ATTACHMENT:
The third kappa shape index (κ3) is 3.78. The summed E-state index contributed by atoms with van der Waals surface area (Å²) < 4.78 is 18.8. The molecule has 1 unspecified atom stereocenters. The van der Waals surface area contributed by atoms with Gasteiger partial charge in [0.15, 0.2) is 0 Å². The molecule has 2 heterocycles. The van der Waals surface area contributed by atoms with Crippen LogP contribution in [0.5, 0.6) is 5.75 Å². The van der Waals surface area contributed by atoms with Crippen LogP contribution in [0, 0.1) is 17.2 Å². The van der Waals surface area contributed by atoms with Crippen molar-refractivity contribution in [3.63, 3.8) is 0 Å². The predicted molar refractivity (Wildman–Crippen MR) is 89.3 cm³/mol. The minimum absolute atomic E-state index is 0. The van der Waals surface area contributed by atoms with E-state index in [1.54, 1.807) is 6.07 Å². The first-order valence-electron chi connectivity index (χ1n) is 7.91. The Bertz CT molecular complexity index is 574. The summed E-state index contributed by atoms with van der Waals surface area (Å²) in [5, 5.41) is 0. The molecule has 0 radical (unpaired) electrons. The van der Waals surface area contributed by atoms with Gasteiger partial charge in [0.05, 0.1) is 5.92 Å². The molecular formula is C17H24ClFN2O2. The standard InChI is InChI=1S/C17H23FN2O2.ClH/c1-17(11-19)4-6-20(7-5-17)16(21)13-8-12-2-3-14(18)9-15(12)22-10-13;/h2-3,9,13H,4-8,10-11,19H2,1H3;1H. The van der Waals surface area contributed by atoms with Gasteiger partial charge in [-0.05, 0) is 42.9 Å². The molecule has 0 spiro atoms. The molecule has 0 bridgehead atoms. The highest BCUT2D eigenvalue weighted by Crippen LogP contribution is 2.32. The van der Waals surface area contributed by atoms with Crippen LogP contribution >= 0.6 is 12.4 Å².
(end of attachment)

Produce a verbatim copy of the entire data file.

The third kappa shape index (κ3) is 3.78. The summed E-state index contributed by atoms with van der Waals surface area (Å²) < 4.78 is 18.8. The molecule has 1 unspecified atom stereocenters. The van der Waals surface area contributed by atoms with Gasteiger partial charge in [0.15, 0.2) is 0 Å². The molecule has 2 heterocycles. The van der Waals surface area contributed by atoms with Crippen LogP contribution in [0.5, 0.6) is 5.75 Å². The van der Waals surface area contributed by atoms with Crippen LogP contribution in [0, 0.1) is 17.2 Å². The van der Waals surface area contributed by atoms with Crippen molar-refractivity contribution in [3.63, 3.8) is 0 Å². The predicted molar refractivity (Wildman–Crippen MR) is 89.3 cm³/mol. The minimum absolute atomic E-state index is 0. The van der Waals surface area contributed by atoms with E-state index in [1.54, 1.807) is 6.07 Å². The first-order valence-electron chi connectivity index (χ1n) is 7.91. The Bertz CT molecular complexity index is 574. The summed E-state index contributed by atoms with van der Waals surface area (Å²) in [5, 5.41) is 0. The molecule has 0 radical (unpaired) electrons. The van der Waals surface area contributed by atoms with Gasteiger partial charge in [0.05, 0.1) is 5.92 Å². The molecular formula is C17H24ClFN2O2. The standard InChI is InChI=1S/C17H23FN2O2.ClH/c1-17(11-19)4-6-20(7-5-17)16(21)13-8-12-2-3-14(18)9-15(12)22-10-13;/h2-3,9,13H,4-8,10-11,19H2,1H3;1H. The van der Waals surface area contributed by atoms with Gasteiger partial charge in [-0.05, 0) is 42.9 Å². The molecule has 0 spiro atoms. The molecule has 0 bridgehead atoms. The highest BCUT2D eigenvalue weighted by Crippen LogP contribution is 2.32. The van der Waals surface area contributed by atoms with Crippen LogP contribution >= 0.6 is 12.4 Å².